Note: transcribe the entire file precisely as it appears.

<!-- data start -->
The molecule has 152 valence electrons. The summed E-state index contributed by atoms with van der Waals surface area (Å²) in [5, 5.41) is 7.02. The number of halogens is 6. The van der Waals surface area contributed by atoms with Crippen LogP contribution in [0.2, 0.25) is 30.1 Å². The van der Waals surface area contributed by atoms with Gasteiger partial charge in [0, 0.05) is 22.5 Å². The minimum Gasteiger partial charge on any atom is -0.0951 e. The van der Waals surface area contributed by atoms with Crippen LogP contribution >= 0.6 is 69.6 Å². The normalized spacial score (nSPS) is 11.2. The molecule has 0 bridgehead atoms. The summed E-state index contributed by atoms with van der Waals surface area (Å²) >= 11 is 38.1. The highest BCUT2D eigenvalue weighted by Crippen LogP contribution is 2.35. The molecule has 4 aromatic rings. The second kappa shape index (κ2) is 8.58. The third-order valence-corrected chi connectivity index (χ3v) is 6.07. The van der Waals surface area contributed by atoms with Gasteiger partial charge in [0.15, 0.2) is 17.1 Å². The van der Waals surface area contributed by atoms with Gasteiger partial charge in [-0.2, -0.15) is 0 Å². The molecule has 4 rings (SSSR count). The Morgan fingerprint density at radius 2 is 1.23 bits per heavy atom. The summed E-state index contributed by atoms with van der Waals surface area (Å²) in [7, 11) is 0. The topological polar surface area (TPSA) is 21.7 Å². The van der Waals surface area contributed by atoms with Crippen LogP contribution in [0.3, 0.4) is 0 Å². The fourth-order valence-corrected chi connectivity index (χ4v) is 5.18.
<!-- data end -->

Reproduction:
The molecule has 152 valence electrons. The summed E-state index contributed by atoms with van der Waals surface area (Å²) in [5, 5.41) is 7.02. The number of halogens is 6. The van der Waals surface area contributed by atoms with Crippen LogP contribution in [0.2, 0.25) is 30.1 Å². The van der Waals surface area contributed by atoms with Gasteiger partial charge in [0, 0.05) is 22.5 Å². The minimum Gasteiger partial charge on any atom is -0.0951 e. The van der Waals surface area contributed by atoms with Crippen LogP contribution >= 0.6 is 69.6 Å². The normalized spacial score (nSPS) is 11.2. The molecule has 0 bridgehead atoms. The summed E-state index contributed by atoms with van der Waals surface area (Å²) >= 11 is 38.1. The highest BCUT2D eigenvalue weighted by Crippen LogP contribution is 2.35. The molecule has 4 aromatic rings. The second kappa shape index (κ2) is 8.58. The third-order valence-corrected chi connectivity index (χ3v) is 6.07. The van der Waals surface area contributed by atoms with Gasteiger partial charge in [0.15, 0.2) is 17.1 Å². The van der Waals surface area contributed by atoms with Gasteiger partial charge in [-0.2, -0.15) is 0 Å². The molecule has 4 rings (SSSR count). The Morgan fingerprint density at radius 2 is 1.23 bits per heavy atom. The summed E-state index contributed by atoms with van der Waals surface area (Å²) in [7, 11) is 0. The topological polar surface area (TPSA) is 21.7 Å². The van der Waals surface area contributed by atoms with Crippen LogP contribution in [0.3, 0.4) is 0 Å². The fourth-order valence-corrected chi connectivity index (χ4v) is 5.18.